Posts Tagged ‘East Village gangs’

Monk Eastman’s notorious Bronx gang fight

May 11, 2011

Even in gang-ridden 19th century New York, with mobsters being rubbed out by rival thugs with guns and other weapons all the time, the old-fashioned fistfight was still used to solve disputes.

That’s what happened in the turf war between criminal Monk Eastman and Paul Kelly, leader of the Five Points Gang.

The simian, wild-haired Eastman (right) controlled Chrystie Street to East 14th Street, wrote Andrew Roth in Infamous Manhattan.

Paul Kelly (below), a dapper Italian with an Irish name, ruled west of Bowery.

Both gangs were under the thumb of Tammany Hall politicos. Tired of their gun battles over disputed neutral territory, Tammany brass organized an old-school fight in a barn in the Bronx in 1903 between the two men.

This “fist duel,” as a 1923 New York Times article dubbed it, didn’t solve a thing.

Eastman and Kelly went at each other in that barn for hours before it was called a draw.

The turf war mostly resolved itself when Eastman was sent to Sing Sing for robbery in 1904, then fought in World War I (he became a decorated soldier).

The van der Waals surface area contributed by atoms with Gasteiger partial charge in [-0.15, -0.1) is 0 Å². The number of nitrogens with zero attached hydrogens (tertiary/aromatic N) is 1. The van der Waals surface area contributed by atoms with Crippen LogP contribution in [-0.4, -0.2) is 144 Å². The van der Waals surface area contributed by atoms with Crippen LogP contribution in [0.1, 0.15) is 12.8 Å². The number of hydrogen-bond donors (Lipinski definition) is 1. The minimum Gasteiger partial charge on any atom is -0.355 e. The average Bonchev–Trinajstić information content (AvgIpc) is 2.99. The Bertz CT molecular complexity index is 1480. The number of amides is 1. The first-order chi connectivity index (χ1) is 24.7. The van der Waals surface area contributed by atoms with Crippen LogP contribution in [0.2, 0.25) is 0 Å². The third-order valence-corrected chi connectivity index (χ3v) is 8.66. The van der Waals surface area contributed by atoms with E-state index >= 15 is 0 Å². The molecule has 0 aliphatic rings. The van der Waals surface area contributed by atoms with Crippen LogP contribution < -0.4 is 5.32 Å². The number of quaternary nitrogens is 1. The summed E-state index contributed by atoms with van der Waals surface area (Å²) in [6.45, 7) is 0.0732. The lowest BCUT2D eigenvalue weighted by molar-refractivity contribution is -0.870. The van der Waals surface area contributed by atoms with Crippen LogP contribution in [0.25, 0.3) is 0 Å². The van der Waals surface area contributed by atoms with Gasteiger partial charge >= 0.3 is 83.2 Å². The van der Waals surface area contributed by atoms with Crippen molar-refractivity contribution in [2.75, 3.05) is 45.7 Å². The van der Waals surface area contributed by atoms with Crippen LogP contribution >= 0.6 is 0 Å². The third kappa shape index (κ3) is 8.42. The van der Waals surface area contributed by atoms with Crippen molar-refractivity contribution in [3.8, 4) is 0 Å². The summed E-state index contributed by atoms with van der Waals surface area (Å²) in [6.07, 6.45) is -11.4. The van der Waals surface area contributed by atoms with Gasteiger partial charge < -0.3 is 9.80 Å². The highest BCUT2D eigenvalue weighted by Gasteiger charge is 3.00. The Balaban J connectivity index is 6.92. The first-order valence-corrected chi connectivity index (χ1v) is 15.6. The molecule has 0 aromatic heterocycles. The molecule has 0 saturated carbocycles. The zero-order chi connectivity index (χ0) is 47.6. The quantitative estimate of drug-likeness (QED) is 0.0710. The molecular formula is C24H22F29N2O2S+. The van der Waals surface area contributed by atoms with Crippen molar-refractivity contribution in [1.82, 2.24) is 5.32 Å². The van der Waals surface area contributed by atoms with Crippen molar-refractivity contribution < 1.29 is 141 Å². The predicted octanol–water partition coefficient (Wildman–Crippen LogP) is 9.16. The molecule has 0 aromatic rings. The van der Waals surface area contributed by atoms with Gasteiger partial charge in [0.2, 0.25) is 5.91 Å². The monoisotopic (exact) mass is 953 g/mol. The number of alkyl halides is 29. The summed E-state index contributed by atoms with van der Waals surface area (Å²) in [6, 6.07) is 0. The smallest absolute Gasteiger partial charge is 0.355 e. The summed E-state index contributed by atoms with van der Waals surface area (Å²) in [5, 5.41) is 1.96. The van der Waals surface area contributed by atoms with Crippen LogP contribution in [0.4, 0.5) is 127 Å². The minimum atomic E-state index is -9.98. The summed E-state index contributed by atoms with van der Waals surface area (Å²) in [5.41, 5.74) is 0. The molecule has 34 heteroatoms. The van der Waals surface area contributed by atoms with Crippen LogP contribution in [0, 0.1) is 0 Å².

Kelly had control of the Lower East Side until 1908, when a deadly gun battle—and then Tammany Hall’s desire to clean up the Bowery—reduced his criminal power.

A shootout on St. Mark’s Place, 1914

April 24, 2009

Born in 1889 on the Lower East Side, Benjamin “Dopey Benny” Fein was an East Side labor racketeer and extortist. Fein was a powerful guy at the time, but he had a rival: mobster and fellow racketeer Jack Sirocco.

dopeybennyfeinmug

The Lower East Side/East Village area was Jewish gangster territory then. So it was a brazen move when Sirocco rented out 19-25 St. Mark’s Place—a community center called Arlington Hall—for a ball on January 9, 1914. 

Before the ball began, Fein assembled his boys behind doorways near Arlington Hall, planning to rub out Sirocco. Shots were fired, but the only person hit was a bystander and city clerk named Frederick Strauss. Strauss was killed, and Fein was questioned by police (but not charged).

arlingtonhall

After the Arlington Hall shootout, Sirocco’s power intensified while Fein’s grip slipped. He was arrested and sent to prison several times over the years and died in 1962.

That’s about the time when Arlington Hall (pictured above today, in its current incarnation as kind of a minimall) had its resurgence. In the mid-60s, it housed a couple of counterculture clubs: the lower level was The Dom, while the upper floors became the Electric Circus, a popular rock venue that lasted until 1971.